3D Printing – pioneering face transplantation surgery

3D Printing – pioneering face transplantation surgery

face transplantation surgery

This September, National Geographic is showcasing the incredible story of Katie Stubblefield. Following a failed suicide attempt, Katie, 21 became the youngest person to receive a full face transplant. The surgery, undertaken last year, has helped to restore Katie’s face structure and function, chewing, breathing and swallowing.

3D printed models and surgical guides are vital in the success of such complex operations. Before Katie’s face transplant, surgeons used 3D printing to help reconstruct about 90% of her lower jaw. The surgical team used CT scans of the jaw of Katie’s older sister, Olivia McCay, to 3D-print a model template for reconstruction.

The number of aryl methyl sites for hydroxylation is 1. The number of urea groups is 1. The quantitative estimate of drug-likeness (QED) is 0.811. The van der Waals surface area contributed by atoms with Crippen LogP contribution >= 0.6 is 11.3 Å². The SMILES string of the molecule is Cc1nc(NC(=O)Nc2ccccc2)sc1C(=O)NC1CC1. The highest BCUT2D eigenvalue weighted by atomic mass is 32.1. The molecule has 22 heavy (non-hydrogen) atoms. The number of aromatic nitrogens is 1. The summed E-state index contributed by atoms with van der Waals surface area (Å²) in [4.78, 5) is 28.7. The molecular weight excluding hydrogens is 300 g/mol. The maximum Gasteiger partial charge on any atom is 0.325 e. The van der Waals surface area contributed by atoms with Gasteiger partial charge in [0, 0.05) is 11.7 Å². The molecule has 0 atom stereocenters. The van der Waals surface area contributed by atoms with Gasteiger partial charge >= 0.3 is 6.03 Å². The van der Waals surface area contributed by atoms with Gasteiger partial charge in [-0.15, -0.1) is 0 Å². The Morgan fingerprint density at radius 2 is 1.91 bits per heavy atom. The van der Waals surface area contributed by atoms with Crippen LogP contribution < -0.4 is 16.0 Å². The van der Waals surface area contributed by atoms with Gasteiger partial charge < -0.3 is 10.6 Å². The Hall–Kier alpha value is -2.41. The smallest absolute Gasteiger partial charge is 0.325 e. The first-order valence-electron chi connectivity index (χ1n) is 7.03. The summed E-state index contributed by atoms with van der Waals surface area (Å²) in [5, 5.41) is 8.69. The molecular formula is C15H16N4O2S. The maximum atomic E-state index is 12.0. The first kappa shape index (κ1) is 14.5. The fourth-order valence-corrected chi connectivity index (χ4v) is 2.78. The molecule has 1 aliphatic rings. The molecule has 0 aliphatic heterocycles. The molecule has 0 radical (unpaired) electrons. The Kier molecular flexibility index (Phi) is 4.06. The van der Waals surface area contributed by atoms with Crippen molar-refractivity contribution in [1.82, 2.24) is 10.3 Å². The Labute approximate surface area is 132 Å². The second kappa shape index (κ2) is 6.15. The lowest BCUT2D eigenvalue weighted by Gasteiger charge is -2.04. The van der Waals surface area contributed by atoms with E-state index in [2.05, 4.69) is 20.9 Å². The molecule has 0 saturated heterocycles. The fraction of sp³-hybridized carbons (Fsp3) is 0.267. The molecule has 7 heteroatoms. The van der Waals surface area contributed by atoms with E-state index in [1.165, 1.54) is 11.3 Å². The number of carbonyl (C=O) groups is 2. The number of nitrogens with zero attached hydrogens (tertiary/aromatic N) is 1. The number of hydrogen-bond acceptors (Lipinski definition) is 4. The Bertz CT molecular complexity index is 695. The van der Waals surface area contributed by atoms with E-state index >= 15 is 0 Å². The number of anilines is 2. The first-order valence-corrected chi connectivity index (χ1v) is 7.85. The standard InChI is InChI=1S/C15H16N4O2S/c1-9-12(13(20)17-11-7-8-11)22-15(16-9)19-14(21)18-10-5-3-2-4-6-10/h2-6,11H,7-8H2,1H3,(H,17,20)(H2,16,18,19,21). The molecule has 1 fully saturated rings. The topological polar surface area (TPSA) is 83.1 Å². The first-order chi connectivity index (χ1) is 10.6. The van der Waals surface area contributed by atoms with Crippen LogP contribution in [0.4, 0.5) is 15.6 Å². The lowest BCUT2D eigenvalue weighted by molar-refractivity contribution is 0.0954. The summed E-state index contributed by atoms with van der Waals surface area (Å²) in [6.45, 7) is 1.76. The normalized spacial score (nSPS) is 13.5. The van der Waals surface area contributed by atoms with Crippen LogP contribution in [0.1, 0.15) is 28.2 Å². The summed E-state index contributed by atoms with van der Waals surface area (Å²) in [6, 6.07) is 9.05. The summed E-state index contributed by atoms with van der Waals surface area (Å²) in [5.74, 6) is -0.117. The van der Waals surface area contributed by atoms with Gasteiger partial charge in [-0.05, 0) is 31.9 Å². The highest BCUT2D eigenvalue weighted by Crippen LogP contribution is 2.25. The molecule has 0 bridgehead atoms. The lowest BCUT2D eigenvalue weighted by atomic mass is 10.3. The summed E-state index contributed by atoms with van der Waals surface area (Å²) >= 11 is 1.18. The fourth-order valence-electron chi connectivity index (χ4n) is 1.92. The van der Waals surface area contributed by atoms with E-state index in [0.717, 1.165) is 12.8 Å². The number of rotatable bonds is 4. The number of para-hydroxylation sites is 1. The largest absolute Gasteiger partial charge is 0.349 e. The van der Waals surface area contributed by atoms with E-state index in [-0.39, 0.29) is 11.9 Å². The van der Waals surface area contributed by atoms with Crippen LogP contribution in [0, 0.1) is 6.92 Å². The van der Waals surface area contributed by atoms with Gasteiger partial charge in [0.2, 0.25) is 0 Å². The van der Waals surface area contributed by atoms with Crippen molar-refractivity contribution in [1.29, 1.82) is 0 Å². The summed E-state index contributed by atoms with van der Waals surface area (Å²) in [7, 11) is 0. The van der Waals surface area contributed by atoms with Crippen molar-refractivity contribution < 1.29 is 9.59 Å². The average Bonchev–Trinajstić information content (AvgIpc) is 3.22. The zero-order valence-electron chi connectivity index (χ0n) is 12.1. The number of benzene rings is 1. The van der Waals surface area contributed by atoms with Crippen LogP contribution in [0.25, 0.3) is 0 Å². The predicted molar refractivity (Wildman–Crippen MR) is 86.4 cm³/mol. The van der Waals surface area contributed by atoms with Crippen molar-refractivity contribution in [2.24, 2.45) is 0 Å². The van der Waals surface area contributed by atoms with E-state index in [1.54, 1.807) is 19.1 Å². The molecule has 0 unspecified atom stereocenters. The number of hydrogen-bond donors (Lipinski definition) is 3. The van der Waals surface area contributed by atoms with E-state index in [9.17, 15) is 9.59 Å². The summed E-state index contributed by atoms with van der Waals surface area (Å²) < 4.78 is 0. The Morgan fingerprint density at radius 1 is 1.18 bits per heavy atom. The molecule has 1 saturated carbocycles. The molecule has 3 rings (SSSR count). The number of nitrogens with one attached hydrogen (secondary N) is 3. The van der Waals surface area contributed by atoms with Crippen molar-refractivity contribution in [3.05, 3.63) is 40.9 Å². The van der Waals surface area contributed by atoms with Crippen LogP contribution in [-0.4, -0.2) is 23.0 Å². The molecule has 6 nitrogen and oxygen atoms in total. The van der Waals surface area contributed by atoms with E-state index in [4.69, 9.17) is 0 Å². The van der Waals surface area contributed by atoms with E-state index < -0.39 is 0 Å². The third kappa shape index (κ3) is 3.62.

“This story is another example of how 3D printing contributes to some life changing and innovative medical advances. EMCO has worked with a variety of universities and hospitals throughout the UK, supplying 3D printing machines, training, supplying test models and sample works. This is an exciting and growing part of our business and it is great to see 3D printing improving patient’s lives.” Chris Heal, Sales Manager

EMCO has worked with Addenbrookes Hospital, the John Radcliffe Hospital and the University of East Anglia. Want to know more about the EMCO product range, visit www.emco.co.uk. Don’t miss the opportunity to meet the team and see their work in action at the October Open Day Event in Hampshire on 9th and 10th – email chris@emco.co.uk for more details.

https://www.nationalgeographic.com/magazine/2018/09/face-transplant-katie-stubblefield-story-identity-surgery-science/

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